The two leaders praised one another for their role in leading the western military intervention in Libya last year which helped to topple Muammar Gaddafi. Both spoke of the need to prevent further bloodshed in Syria.

President Sarkozy said it was a "scandal" that a "state could massacre its own people". Democracies, he said, should never submit to the "diktat of dictatorships". But the international community was powerless, he said, to "impose a revolution from the outside" while the Syrian opposition was divided.

As for the December spats over the EU fiscal treaty blocked by Mr Cameron, Mr Sarkozy said that the two governments were now looking for ways to "respect" each other's "red lines".

"We have had divergences of views but perhaps, had I been in David Cameron's position, I would have defended Britain's interests in exactly the same way," Mr Sarkozy said.

Arts and Entertainment
The eyes have it: Kate Bush
music
Arts and Entertainment
booksNovelist takes aim at Orwell's rules for writing plain English
Arts and Entertainment
Al Pacino in ‘The Humbling’, as an ageing actor
filmHam among the brilliance as actor premieres two films at festival
News
Fifi Trixibelle Geldof with her mother, Paula Yates, in 1985
people
PROMOTED VIDEO
News
ebooksAn evocation of the conflict through the eyes of those who lived through it
Sport
Mario Balotelli in action during his Liverpool debut
football ...but he can't get on the scoresheet in impressive debut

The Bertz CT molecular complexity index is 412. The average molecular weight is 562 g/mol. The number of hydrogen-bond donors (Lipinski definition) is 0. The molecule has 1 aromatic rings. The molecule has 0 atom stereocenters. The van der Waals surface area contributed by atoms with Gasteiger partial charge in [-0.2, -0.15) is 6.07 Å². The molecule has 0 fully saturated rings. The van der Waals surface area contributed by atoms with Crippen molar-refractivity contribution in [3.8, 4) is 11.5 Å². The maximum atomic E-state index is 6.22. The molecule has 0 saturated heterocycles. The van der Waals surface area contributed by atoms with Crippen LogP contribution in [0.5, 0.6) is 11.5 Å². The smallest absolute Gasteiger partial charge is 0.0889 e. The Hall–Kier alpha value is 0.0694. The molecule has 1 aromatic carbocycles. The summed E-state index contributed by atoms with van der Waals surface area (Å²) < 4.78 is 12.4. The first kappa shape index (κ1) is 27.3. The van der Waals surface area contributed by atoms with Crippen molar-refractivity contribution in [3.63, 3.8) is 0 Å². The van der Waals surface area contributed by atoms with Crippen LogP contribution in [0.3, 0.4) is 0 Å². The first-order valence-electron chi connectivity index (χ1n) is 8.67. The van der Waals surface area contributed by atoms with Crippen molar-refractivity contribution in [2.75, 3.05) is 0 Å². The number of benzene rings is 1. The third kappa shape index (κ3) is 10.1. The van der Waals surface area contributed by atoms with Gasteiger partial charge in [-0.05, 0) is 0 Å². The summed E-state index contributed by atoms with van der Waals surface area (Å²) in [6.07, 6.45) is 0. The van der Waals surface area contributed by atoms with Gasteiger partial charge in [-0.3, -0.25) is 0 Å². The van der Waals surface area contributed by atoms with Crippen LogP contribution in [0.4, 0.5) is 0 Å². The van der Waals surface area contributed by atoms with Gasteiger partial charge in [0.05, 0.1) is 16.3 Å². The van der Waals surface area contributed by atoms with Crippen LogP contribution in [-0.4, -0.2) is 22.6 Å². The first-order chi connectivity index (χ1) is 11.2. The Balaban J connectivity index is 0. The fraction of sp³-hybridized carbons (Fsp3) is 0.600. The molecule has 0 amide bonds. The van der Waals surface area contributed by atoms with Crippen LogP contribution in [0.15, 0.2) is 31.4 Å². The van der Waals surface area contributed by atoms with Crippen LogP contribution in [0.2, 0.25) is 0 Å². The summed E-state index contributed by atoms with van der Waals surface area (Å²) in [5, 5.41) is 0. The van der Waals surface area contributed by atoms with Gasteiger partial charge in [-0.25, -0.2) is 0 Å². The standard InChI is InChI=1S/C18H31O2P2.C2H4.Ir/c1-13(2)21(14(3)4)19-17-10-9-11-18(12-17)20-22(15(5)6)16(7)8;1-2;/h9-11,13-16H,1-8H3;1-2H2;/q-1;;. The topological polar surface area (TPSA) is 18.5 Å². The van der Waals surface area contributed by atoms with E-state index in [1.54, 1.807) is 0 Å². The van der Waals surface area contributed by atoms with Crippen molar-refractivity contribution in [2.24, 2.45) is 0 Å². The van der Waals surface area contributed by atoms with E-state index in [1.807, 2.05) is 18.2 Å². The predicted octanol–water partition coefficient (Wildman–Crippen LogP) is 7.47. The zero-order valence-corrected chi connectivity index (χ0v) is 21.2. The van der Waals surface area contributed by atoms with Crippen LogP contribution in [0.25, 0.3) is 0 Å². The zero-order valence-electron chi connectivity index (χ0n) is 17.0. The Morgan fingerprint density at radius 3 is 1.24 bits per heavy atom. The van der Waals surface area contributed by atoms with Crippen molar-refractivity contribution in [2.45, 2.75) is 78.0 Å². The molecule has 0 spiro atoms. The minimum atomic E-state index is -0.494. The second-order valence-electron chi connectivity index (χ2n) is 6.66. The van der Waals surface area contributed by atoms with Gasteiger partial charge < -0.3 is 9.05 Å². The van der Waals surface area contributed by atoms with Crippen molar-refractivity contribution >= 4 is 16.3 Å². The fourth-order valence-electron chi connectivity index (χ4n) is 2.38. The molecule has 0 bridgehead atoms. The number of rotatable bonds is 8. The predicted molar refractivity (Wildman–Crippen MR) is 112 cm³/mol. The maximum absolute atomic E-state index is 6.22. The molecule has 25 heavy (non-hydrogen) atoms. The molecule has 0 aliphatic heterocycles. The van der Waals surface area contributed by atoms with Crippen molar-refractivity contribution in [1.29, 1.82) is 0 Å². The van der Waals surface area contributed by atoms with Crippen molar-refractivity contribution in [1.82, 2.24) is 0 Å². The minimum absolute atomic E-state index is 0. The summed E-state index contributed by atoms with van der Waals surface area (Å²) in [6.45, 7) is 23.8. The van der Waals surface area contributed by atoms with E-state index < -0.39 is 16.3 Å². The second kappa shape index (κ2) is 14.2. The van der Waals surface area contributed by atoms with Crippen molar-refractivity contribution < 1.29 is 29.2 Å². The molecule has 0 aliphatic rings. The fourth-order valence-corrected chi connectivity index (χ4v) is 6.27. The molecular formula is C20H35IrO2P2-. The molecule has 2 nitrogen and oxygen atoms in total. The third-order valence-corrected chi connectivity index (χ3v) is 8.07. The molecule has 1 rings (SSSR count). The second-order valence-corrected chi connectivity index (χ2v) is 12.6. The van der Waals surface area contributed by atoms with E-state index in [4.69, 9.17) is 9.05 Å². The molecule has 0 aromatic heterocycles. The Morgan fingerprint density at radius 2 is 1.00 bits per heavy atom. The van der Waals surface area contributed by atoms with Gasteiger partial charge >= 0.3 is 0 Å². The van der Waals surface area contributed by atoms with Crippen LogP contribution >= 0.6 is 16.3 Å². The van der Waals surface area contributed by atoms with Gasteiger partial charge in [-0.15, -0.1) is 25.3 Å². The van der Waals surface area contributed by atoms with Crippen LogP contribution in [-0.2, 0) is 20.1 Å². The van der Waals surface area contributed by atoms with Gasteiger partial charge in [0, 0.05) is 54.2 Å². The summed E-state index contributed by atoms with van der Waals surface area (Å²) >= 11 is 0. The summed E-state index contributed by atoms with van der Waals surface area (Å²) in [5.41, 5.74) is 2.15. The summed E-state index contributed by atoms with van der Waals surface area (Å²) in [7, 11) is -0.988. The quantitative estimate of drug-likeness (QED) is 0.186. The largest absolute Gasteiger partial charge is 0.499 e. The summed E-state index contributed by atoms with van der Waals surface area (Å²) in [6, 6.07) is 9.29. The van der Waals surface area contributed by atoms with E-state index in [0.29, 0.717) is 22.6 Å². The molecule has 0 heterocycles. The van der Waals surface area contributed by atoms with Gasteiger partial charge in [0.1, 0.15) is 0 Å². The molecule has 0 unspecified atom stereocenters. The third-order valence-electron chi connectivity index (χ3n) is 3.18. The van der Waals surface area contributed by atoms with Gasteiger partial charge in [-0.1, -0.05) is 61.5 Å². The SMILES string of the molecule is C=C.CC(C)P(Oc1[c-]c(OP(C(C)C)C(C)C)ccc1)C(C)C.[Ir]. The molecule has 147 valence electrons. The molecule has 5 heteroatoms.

Environment
Pigeons have been found with traces of cocaine and painkillers in their system
environmentCan species be 'de-extincted'?
Arts and Entertainment
booksExclusive extract from Howard Jacobson’s acclaimed new novel
News
i100
Arts and Entertainment
A Pilgrim’s Progress is described by its publisher as “the one-and-only definitive record” of David Hockney's life and works
people
Sport
Loic Remy signs for Chelsea
footballBlues wrap up deal on the eve of the transfer window
News
i100
Arts and Entertainment
Art
Arts and Entertainment
Elizabeth McGovern as Cora, Countess of Grantham and Richard E Grant as Simon Bricker
TV
Life and Style
Instagram daredevils get thousands of followers
techMeet the daredevil photographers redefining urban exploration with death-defying stunts
Arts and Entertainment
Diana Beard, nicknamed by the press as 'Dirty Diana'
TVDaughter says contestant was manipulated 'to boost ratings'
Independent
Travel Shop
the manor
Up to 70% off luxury travel
on city breaks Find out more
santorini
Up to 70% off luxury travel
on chic beach resorts Find out more
sardina foodie
Up to 70% off luxury travel
on country retreats Find out more
Latest stories from i100
Have you tried new the Independent Digital Edition apps?
Independent Dating
and  

By clicking 'Search' you
are agreeing to our
Terms of Use.

iJobs Job Widget
iJobs General

Trainee Recruitment Consultant - Manchester - Huxley Associates

£18000 - £23000 per annum + Commission: SThree: One of SThree's most successfu...

Nursery Manager

£10 - £11 per hour: Randstad Education Cheshire: Nursery Manager We are loo...

Early Years Teacher

£90 - £120 per day: Randstad Education Hull: Early Years supply teachers neede...

Trainee Recruitment Consultant - Birmingham - Progressive Rec.